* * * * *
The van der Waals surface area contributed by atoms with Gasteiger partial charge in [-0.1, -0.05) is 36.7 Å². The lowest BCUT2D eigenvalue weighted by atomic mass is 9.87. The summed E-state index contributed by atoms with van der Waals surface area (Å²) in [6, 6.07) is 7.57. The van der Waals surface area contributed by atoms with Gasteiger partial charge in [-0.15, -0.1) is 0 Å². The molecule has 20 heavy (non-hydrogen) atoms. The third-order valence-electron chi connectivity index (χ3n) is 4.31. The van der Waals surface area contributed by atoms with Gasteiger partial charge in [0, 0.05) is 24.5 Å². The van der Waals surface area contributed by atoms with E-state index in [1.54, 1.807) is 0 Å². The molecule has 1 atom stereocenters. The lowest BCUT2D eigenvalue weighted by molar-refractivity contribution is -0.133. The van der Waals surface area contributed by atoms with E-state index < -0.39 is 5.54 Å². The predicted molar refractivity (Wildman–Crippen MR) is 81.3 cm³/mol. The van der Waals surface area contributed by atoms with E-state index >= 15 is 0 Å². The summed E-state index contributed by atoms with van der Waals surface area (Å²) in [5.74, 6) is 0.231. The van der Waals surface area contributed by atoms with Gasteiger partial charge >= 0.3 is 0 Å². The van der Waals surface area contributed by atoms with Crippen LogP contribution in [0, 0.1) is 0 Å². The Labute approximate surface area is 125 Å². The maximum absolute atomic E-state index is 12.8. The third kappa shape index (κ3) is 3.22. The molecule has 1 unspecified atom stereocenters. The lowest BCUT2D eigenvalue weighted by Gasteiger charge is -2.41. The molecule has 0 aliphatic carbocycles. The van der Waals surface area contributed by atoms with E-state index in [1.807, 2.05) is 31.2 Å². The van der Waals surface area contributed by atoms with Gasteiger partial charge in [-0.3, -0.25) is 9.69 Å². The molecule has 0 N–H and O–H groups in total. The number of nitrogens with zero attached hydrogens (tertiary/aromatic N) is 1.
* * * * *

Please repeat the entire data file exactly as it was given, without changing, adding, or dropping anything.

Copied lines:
The van der Waals surface area contributed by atoms with Gasteiger partial charge in [-0.1, -0.05) is 36.7 Å². The lowest BCUT2D eigenvalue weighted by atomic mass is 9.87. The summed E-state index contributed by atoms with van der Waals surface area (Å²) in [6, 6.07) is 7.57. The van der Waals surface area contributed by atoms with Gasteiger partial charge in [-0.15, -0.1) is 0 Å². The molecule has 20 heavy (non-hydrogen) atoms. The third-order valence-electron chi connectivity index (χ3n) is 4.31. The van der Waals surface area contributed by atoms with Gasteiger partial charge in [0, 0.05) is 24.5 Å². The van der Waals surface area contributed by atoms with E-state index in [1.54, 1.807) is 0 Å². The molecule has 1 atom stereocenters. The lowest BCUT2D eigenvalue weighted by molar-refractivity contribution is -0.133. The van der Waals surface area contributed by atoms with E-state index < -0.39 is 5.54 Å². The predicted molar refractivity (Wildman–Crippen MR) is 81.3 cm³/mol. The van der Waals surface area contributed by atoms with E-state index >= 15 is 0 Å². The summed E-state index contributed by atoms with van der Waals surface area (Å²) in [5.74, 6) is 0.231. The van der Waals surface area contributed by atoms with Gasteiger partial charge >= 0.3 is 0 Å². The van der Waals surface area contributed by atoms with Crippen LogP contribution in [0, 0.1) is 0 Å². The Labute approximate surface area is 125 Å². The maximum absolute atomic E-state index is 12.8. The third kappa shape index (κ3) is 3.22. The molecule has 1 unspecified atom stereocenters. The lowest BCUT2D eigenvalue weighted by Gasteiger charge is -2.41. The molecule has 0 aliphatic carbocycles. The van der Waals surface area contributed by atoms with E-state index in [1.807, 2.05) is 31.2 Å². The van der Waals surface area contributed by atoms with Gasteiger partial charge in [-0.3, -0.25) is 9.69 Å². The molecule has 0 N–H and O–H groups in total. The number of nitrogens with zero attached hydrogens (tertiary/aromatic N) is 1.